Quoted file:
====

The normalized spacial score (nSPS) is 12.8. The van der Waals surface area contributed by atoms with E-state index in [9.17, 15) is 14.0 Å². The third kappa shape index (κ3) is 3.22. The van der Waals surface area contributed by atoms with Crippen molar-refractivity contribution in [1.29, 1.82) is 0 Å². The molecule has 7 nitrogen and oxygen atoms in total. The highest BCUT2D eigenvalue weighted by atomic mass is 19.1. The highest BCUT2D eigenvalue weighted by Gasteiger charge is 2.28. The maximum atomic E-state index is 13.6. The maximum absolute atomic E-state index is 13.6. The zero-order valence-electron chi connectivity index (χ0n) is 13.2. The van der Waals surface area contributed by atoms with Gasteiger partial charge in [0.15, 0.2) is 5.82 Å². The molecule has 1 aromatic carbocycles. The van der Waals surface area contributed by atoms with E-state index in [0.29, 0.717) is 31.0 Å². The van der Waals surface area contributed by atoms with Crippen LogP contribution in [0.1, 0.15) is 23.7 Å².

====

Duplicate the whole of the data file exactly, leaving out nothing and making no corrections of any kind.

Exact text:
The normalized spacial score (nSPS) is 12.8. The van der Waals surface area contributed by atoms with E-state index in [9.17, 15) is 14.0 Å². The third kappa shape index (κ3) is 3.22. The van der Waals surface area contributed by atoms with Crippen molar-refractivity contribution in [1.29, 1.82) is 0 Å². The molecule has 7 nitrogen and oxygen atoms in total. The highest BCUT2D eigenvalue weighted by atomic mass is 19.1. The highest BCUT2D eigenvalue weighted by Gasteiger charge is 2.28. The maximum atomic E-state index is 13.6. The maximum absolute atomic E-state index is 13.6. The zero-order valence-electron chi connectivity index (χ0n) is 13.2. The van der Waals surface area contributed by atoms with Gasteiger partial charge in [0.15, 0.2) is 5.82 Å². The molecule has 1 aromatic carbocycles. The van der Waals surface area contributed by atoms with E-state index in [0.29, 0.717) is 31.0 Å². The van der Waals surface area contributed by atoms with Crippen LogP contribution in [0.1, 0.15) is 23.7 Å².